12 reasons why taking an AP exam is like riding an airplane


At this time in the year, as a high school junior, I feel like I’ve sold my soul to the College Board. I’ve taken the SAT twice and sat through a total of 4 AP exams, which have, in total, cost about a gazillion dollars. And I have yet to apply to college and deal with the fees of sending the scores from all these various tests to the people who might like them and/or accept them as college credit.

After taking AP exams in the last few weeks, it’s occurred to me that such a test-taking experience bears a stunning resemblance to that of riding an airplane. Here are the reasons why:

  1. You wake up at an ungodly hour to arrive at the airport/testing location as early as possible so all the random security processes go as quickly as possible.
  2. You walk into a room that’s semi-familiar. It’s either a generic airplane or a generic classroom.
  3. Everyone is sitting in rows, facing forward towards the captain/test proctor.
  4. There is a strategic seating arrangement and everyone is assigned a seat that you have to search to find.
  5. People in authority give you boring instructions about stuff you have to do. You listen barely– just enough to survive.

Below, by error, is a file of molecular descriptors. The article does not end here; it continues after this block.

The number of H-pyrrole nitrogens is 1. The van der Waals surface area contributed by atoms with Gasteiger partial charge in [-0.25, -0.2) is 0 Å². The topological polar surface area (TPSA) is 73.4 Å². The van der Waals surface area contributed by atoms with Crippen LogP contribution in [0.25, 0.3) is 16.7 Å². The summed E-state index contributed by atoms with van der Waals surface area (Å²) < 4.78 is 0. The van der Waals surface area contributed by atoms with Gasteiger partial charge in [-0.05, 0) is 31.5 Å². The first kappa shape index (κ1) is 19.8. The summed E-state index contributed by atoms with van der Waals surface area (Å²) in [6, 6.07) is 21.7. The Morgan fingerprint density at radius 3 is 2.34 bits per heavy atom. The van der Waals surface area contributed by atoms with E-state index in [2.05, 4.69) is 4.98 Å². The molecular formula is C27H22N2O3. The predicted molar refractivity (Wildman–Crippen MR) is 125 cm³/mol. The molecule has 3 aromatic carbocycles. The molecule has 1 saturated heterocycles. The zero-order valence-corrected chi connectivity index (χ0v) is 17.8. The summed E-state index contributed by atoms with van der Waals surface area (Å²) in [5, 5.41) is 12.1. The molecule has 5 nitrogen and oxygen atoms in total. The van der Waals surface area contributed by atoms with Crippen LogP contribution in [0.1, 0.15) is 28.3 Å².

6. You hesitate to drink too much water, because you know there will be a long line to the bathroom (especially during the 10 minute break for AP tests).
  7. The room/plane is eerily quiet.
  8. You are in this room/plane for a designated amount of time, and there is no getting out for any reason whatsoever.
  9. You are told to put all your belongings in a designated spot, and you can’t access it during the flight/test.
  10. You have to shut off your contact from the outside world (i.e. your phone)
  11. After you land/finish the test you have to listen to more boring instructions even though you just wanna get out of there.
  12. You know this hellish process will get you somewhere (i.e. a new destination/college credit), but you would rather be there than go through this process.

If you’ve been through AP testing, you probably recognize the similarities between these grueling experiences. And, if you’re anything like me, you’ve probably been stressed beyond belief over these silly tests.
But now, since all ARS girls are done with AP testing, all we can do is hope that the luggage didn’t get lost along the way to our destination, so to speak.